RACHEL MARTIN, HOST:
The coronavirus spread rapidly throughout crowded cities in this country, but one rural area has more COVID cases per capita than nearly any other place in the country - the Navajo Nation. More than 100 people in the tribal community have died from the virus, and over 3,000 have tested positive. The Navajo reservation is almost as big as the state of South Carolina, and on much of it, there aren't paved roads or running water. Navajo Nation President Jonathan Nez is on the line with us from Window Rock, Ariz., which is the seat of the Navajo tribal government. President Nez, thank you so much for making time this morning.
Are you with us?
JONATHAN NEZ: Thank you, Rachel, for having us on the show. And just to give you a little update on what's happening here on the Navajo Nation through our epidemiology team...
NEZ: ...We have tested over 20,258 of our Navajo people, and 3,245 have tested positive for COVID-19.
MARTIN: So that number's even higher. Yeah.
NEZ: Fifteen-thousand-two-hundred-and-fourteen have tested negative, and we have 103 deaths on the Navajo Nation.
MARTIN: Thank you. Thank you. So the situation getting worse, really. Can you help us understand why the infection rate has been so high within the Navajo Nation? I mean, it's roughly the size of West Virginia, but just 175,000 people live there. People are spread out, presumably. Why is the infection spreading?
NEZ: Well, Rachel, we're testing very aggressively here on the Navajo Nation. The statistics that I just mentioned, over 20,258 tests given here on the Navajo Nation, we have about - have tested about 8% of our population, compared to 2% - a little bit over 2% of the U.S. population. So we are testing very aggressively.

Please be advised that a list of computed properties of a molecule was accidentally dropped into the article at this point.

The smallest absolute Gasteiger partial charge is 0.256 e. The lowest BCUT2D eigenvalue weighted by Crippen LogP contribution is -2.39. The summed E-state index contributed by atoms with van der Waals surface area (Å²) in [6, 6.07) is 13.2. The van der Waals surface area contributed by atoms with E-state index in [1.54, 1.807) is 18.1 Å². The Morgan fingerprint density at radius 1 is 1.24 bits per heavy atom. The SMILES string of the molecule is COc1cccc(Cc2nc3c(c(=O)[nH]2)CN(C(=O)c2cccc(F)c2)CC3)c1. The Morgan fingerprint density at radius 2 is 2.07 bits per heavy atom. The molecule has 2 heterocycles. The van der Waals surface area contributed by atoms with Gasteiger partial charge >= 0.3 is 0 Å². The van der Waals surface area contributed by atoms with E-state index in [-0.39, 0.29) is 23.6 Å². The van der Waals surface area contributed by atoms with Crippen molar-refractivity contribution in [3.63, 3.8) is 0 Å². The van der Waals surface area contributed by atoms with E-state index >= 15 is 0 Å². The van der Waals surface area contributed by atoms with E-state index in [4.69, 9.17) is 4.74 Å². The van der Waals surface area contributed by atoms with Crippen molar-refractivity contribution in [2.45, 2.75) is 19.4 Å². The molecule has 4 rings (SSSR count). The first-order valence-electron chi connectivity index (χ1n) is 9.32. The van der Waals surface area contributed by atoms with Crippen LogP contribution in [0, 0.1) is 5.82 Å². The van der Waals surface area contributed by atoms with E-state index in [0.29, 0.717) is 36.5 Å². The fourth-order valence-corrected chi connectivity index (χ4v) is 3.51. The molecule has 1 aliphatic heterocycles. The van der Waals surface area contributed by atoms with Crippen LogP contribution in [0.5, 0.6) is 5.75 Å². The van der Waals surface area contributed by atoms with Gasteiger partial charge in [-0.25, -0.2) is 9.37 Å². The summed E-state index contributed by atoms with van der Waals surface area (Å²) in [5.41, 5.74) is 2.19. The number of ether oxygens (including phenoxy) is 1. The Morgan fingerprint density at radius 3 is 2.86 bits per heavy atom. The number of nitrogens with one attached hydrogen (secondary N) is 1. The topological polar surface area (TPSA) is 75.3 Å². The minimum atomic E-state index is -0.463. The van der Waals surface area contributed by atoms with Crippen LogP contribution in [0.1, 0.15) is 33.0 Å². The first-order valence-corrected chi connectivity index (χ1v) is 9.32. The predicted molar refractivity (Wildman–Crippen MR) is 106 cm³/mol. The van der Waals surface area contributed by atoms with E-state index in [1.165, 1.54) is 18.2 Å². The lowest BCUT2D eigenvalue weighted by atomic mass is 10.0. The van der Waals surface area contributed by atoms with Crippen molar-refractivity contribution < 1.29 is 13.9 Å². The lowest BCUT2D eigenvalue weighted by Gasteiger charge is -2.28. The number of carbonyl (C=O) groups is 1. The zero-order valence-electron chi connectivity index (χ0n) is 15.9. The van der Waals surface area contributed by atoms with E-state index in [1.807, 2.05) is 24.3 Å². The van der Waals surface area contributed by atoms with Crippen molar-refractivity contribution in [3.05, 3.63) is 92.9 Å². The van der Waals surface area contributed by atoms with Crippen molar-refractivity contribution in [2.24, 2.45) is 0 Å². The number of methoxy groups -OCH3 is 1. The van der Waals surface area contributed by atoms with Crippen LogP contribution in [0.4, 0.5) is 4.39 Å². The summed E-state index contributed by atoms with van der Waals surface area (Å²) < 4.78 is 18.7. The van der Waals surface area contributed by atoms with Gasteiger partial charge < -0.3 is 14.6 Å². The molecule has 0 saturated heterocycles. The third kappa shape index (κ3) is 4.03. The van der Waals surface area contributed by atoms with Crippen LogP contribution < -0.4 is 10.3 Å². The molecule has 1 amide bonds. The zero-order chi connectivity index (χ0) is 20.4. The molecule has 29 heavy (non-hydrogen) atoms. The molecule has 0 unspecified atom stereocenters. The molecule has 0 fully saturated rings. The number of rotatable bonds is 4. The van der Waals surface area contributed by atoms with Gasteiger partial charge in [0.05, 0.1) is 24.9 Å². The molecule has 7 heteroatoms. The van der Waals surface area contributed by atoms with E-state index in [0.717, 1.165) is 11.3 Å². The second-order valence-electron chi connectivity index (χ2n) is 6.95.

I know that people are saying, per capita, we're higher than New York and New Jersey. But we need to also keep in mind that, you know, we have been getting a lot of test kits here on the Navajo Nation and testing our citizens with the Abbott ID NOW analyzers and the older type of rapid test kits, the swab tests. Those swab tests ones take about 48 hours before we get the results while the Abbott ID NOW takes less than 15 minutes to give us a result.
MARTIN: So you're getting quick results, which is pushing your numbers up. The federal government has agreed to provide $8 billion to tribes. That was in March. Your portion of that money was $600 million. How did you spend it? Was it on testing? Where did it go?
NEZ: Well, Rachel, we just got that a week ago. You know, we had to take the federal government to court so that they can release those dollars. And, you know, the CARES Act was approved and signed into law over seven weeks ago. While the rest of the country, municipalities and townships and counties and states, have been utilizing those dollars, tribal governments - 574 tribes - just last week received their money. And of that $8 billion, only 60% of that total amount was given to tribes. So we're still going to be waiting for the 40%. And it's all because of the question of whether Alaska Native Corporations are allowed to utilize these dollars.
And so we are in the process now here on the Navajo Nation to do an expenditure plan of how these dollars are going to be spent. We're going to be putting it into personal protection equipment. We're going to also put money for hazard pay, we're hoping. And we're also looking at the immediate needs of food and supplies to our Navajo people. You know, clear across the country...
NEZ: ...You have seen food distributions happening, and we want to do something...
NEZ: ...Similar here on the Navajo Nation.
MARTIN: We will check back with you on that. Obviously, lots of moving parts as you try to meet the needs of your community. Navajo Nation President Jonathan Nez, thank you so much for your time.
NEZ: Thank you so much, Rachel, for having us on the show. (Non-English language spoken). Transcript provided by NPR, Copyright NPR.